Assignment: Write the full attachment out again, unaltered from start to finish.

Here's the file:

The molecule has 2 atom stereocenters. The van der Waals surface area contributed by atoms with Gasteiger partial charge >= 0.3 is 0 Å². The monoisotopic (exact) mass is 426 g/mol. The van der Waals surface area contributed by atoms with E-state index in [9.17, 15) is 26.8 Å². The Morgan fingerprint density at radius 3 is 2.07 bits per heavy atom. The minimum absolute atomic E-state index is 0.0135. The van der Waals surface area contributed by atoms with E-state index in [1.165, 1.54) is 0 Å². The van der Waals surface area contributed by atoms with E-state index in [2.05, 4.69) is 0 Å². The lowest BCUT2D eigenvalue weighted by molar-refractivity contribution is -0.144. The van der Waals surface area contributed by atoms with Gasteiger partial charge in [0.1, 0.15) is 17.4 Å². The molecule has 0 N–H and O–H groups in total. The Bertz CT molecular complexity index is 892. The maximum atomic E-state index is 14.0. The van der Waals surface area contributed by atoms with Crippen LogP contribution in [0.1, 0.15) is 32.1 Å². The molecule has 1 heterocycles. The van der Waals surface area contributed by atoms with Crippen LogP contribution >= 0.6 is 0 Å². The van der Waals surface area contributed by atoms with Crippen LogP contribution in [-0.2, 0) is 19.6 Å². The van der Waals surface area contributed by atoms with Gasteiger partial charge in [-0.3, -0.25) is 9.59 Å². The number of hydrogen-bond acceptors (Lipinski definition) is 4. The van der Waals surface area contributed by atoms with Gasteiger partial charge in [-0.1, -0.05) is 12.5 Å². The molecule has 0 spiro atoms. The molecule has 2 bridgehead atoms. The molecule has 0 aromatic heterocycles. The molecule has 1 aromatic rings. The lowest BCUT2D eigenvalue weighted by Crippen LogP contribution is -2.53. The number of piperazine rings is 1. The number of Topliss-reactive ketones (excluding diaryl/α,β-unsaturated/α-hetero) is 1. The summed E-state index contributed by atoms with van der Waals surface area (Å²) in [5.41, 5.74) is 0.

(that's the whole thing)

The molecule has 2 atom stereocenters. The van der Waals surface area contributed by atoms with Gasteiger partial charge >= 0.3 is 0 Å². The monoisotopic (exact) mass is 426 g/mol. The van der Waals surface area contributed by atoms with E-state index in [9.17, 15) is 26.8 Å². The Morgan fingerprint density at radius 3 is 2.07 bits per heavy atom. The minimum absolute atomic E-state index is 0.0135. The van der Waals surface area contributed by atoms with E-state index in [1.165, 1.54) is 0 Å². The van der Waals surface area contributed by atoms with E-state index in [2.05, 4.69) is 0 Å². The lowest BCUT2D eigenvalue weighted by molar-refractivity contribution is -0.144. The van der Waals surface area contributed by atoms with Gasteiger partial charge in [0.1, 0.15) is 17.4 Å². The molecule has 0 N–H and O–H groups in total. The Bertz CT molecular complexity index is 892. The maximum atomic E-state index is 14.0. The van der Waals surface area contributed by atoms with Crippen LogP contribution in [0.1, 0.15) is 32.1 Å². The molecule has 1 heterocycles. The van der Waals surface area contributed by atoms with Crippen LogP contribution >= 0.6 is 0 Å². The van der Waals surface area contributed by atoms with Crippen LogP contribution in [-0.2, 0) is 19.6 Å². The van der Waals surface area contributed by atoms with Gasteiger partial charge in [-0.3, -0.25) is 9.59 Å². The number of hydrogen-bond acceptors (Lipinski definition) is 4. The van der Waals surface area contributed by atoms with Gasteiger partial charge in [-0.1, -0.05) is 12.5 Å². The molecule has 0 spiro atoms. The molecule has 2 bridgehead atoms. The molecule has 0 aromatic heterocycles. The molecule has 1 aromatic rings. The lowest BCUT2D eigenvalue weighted by Crippen LogP contribution is -2.53. The number of piperazine rings is 1. The number of Topliss-reactive ketones (excluding diaryl/α,β-unsaturated/α-hetero) is 1. The summed E-state index contributed by atoms with van der Waals surface area (Å²) in [5.41, 5.74) is 0.